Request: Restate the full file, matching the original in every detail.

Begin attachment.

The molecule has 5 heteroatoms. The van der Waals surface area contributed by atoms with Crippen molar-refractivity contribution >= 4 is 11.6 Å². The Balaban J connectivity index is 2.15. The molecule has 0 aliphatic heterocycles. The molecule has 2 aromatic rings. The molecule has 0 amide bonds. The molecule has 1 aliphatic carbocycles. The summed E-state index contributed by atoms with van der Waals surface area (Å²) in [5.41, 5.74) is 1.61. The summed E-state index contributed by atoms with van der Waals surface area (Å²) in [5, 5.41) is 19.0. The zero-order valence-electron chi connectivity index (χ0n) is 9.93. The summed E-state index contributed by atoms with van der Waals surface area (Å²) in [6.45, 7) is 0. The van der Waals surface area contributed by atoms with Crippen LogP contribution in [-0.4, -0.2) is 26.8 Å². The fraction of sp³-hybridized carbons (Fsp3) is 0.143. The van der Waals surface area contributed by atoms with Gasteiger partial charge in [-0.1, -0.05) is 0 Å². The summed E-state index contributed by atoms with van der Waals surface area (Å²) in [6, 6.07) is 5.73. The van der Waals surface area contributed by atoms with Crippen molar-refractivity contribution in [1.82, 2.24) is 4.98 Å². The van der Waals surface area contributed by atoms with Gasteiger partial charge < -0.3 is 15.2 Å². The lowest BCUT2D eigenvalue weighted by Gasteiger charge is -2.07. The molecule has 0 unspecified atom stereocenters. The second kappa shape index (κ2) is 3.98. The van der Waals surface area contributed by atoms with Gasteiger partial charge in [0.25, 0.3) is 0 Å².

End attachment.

The molecule has 5 heteroatoms. The van der Waals surface area contributed by atoms with Crippen molar-refractivity contribution >= 4 is 11.6 Å². The Balaban J connectivity index is 2.15. The molecule has 0 aliphatic heterocycles. The molecule has 2 aromatic rings. The molecule has 0 amide bonds. The molecule has 1 aliphatic carbocycles. The summed E-state index contributed by atoms with van der Waals surface area (Å²) in [5.41, 5.74) is 1.61. The summed E-state index contributed by atoms with van der Waals surface area (Å²) in [5, 5.41) is 19.0. The zero-order valence-electron chi connectivity index (χ0n) is 9.93. The summed E-state index contributed by atoms with van der Waals surface area (Å²) in [6.45, 7) is 0. The van der Waals surface area contributed by atoms with Crippen LogP contribution in [-0.4, -0.2) is 26.8 Å². The fraction of sp³-hybridized carbons (Fsp3) is 0.143. The van der Waals surface area contributed by atoms with Gasteiger partial charge in [-0.1, -0.05) is 0 Å². The summed E-state index contributed by atoms with van der Waals surface area (Å²) in [6, 6.07) is 5.73. The van der Waals surface area contributed by atoms with Crippen molar-refractivity contribution in [1.82, 2.24) is 4.98 Å². The van der Waals surface area contributed by atoms with Gasteiger partial charge < -0.3 is 15.2 Å². The lowest BCUT2D eigenvalue weighted by Gasteiger charge is -2.07. The molecule has 0 unspecified atom stereocenters. The second kappa shape index (κ2) is 3.98. The van der Waals surface area contributed by atoms with Gasteiger partial charge in [0.25, 0.3) is 0 Å².